Contamination and ecological risk assessment of heavy metals pollution from the Shalateen coastal sediments, Red Sea, Egypt.


Geology Department, Faculty of Science, Zagazig University, Egypt; Geology and Geophysics Department, College of Science, King Saud University, Saudi Arabia. Electronic address: [Email]


To assess the contamination and ecological risk assessment of the Shalateen coastal sediments, Red Sea, Egypt, 35 samples were collected to analyze Cu, Sr, Zn, Cd, Pb, Fe, Co, Ni, Mn, and total organic matter with an atomic absorption spectrophotometer. Several indices were calculated to estimate the contamination levels. The results indicated the following order of metal concentrations: Fe > Sr > Mn > Zn > Ni > Pb > Cu > Co > Cd, and revealed that the investigated sediments are highly enriched and contaminated with Sr, Cd, Pb and Zn. Statistical analyses subdivided the elements into Fe and Mn from natural sources, Sr, Cd, Pb and Zn from anthropogenic sources, and Ni, Cu and Co from combined natural and anthropogenic sources. The average Pb and Cd concentrations are considerably higher compared to the Caspian Sea, Indian Ocean, northern Red Sea, background shale, and continental crust. Possible sources of pollutants are fishing operations, antifouling paints, runoff, desalination plants, industries and dissolution of carbonate sediments.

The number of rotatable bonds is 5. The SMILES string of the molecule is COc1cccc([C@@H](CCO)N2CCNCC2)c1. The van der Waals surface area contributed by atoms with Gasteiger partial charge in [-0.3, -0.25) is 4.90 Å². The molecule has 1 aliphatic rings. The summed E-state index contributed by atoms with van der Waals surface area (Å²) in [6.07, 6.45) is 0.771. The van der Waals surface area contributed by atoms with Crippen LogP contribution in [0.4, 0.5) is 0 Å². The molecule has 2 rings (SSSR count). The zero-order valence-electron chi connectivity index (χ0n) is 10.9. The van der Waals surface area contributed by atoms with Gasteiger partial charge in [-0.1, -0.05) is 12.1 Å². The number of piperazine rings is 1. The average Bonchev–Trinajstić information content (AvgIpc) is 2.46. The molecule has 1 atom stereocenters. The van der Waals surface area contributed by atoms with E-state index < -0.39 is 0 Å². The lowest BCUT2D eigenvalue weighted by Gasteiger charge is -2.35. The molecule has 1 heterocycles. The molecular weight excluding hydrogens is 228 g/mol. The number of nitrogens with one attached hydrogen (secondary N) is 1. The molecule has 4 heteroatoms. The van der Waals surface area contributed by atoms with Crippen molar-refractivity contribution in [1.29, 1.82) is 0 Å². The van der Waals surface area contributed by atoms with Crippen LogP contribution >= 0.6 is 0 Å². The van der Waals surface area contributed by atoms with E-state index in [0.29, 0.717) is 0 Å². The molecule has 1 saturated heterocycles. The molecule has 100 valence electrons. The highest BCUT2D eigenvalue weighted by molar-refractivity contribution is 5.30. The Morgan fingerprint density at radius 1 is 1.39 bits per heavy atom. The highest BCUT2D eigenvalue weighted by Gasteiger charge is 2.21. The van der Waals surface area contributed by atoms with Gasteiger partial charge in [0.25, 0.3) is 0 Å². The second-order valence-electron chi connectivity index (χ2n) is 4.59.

Contamination,Ecological risk assessment,Egypt,Heavy metals,Red Sea,Shalateen,

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